Minutes – Conference Call Meeting – October 17, 2018

  • Minutes – Conference Call Meeting – October 17, 2018

  • Mary Lynne Beckley

    October 18, 2018 at 1:53 pm

    The coalition of southern urban forestry councils met via conference call on Wednesday, October 17, 2018 at 10:05 AM EST with Mary Lynne Beckley, GUFC, as lead. Other urban forest council (UFC) representatives were present as follows: Sandy Temple of Florida, Leslie Moorman of North Carolina, Rhett Murphy and Dale Dickens of Alabama and Cathy Slater of Arkansas. Paula Randler, Urban & Community Program Manager, USDA Forest Service, was also present.

    Call to Order

    Mary Lynne called the meeting to order. Since there was no formal agenda for this meeting, she asked for reports on what councils are doing.

    Annual Conferences – Cancellations, Refunds, Formats, Attendee Numbers, Target Groups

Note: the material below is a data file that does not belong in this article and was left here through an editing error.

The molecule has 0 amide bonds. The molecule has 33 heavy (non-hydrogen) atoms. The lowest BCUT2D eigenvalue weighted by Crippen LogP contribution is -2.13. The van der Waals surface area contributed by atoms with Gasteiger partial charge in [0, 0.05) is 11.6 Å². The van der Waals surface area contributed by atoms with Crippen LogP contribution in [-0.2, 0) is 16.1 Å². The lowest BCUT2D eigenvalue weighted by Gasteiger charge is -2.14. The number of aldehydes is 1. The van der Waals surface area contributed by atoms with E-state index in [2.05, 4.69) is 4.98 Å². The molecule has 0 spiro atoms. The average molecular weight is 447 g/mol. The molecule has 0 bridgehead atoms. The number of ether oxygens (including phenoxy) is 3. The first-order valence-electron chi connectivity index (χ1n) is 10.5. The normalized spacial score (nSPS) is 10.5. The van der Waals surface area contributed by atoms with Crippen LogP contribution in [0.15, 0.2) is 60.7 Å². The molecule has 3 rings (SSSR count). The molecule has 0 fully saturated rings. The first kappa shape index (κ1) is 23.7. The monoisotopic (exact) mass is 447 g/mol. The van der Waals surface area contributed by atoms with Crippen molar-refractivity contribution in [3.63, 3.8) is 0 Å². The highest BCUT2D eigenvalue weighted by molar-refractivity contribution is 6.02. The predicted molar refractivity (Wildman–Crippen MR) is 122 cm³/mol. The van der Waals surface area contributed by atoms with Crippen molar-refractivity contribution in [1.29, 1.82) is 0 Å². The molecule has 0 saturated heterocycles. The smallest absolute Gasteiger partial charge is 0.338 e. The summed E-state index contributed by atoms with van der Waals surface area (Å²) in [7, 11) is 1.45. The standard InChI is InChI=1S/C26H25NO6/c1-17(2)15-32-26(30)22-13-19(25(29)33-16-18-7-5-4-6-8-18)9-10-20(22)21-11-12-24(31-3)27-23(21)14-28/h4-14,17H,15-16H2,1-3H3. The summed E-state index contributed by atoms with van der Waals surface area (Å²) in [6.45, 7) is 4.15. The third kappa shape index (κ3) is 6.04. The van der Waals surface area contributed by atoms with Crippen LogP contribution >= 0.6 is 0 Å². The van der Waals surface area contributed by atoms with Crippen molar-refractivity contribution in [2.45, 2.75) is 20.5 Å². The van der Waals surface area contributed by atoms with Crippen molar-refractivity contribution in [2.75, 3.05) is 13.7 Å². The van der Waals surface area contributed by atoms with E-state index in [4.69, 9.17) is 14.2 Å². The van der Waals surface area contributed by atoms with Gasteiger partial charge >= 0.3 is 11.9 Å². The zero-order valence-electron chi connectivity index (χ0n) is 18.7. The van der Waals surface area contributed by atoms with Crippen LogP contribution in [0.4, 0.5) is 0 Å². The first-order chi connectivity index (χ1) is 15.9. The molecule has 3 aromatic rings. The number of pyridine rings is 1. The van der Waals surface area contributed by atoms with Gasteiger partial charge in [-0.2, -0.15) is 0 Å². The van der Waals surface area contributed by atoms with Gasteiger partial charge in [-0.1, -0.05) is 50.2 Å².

Florida will hold its next conference in early March. North Carolina (NC) was forced to cancel their conference due to the recent hurricane, so they lost the deposits for some logistics. In NC, if the governor declares a state of emergency, most hotels will not force anyone to honor the reservation for their event. She refunded almost 200 registration fees; a couple of registrants donated theirs. Although there were sponsors and exhibitors who could receive a refund, some donated their sponsor fees and some asked that theirs be held until the next conference. There are too many logistics to reschedule a two-day event with 16 speakers. It is the second or third time a NCUFC event was impacted by a storm, so they might consider moving the date to late in the fall or early in the spring. Georgia had a hurricane that affected the state as far as metro Atlanta in 2017.  Their college conference, which was not as big as North Carolina’s conference, was scheduled for September 2017 but finally held September 2018.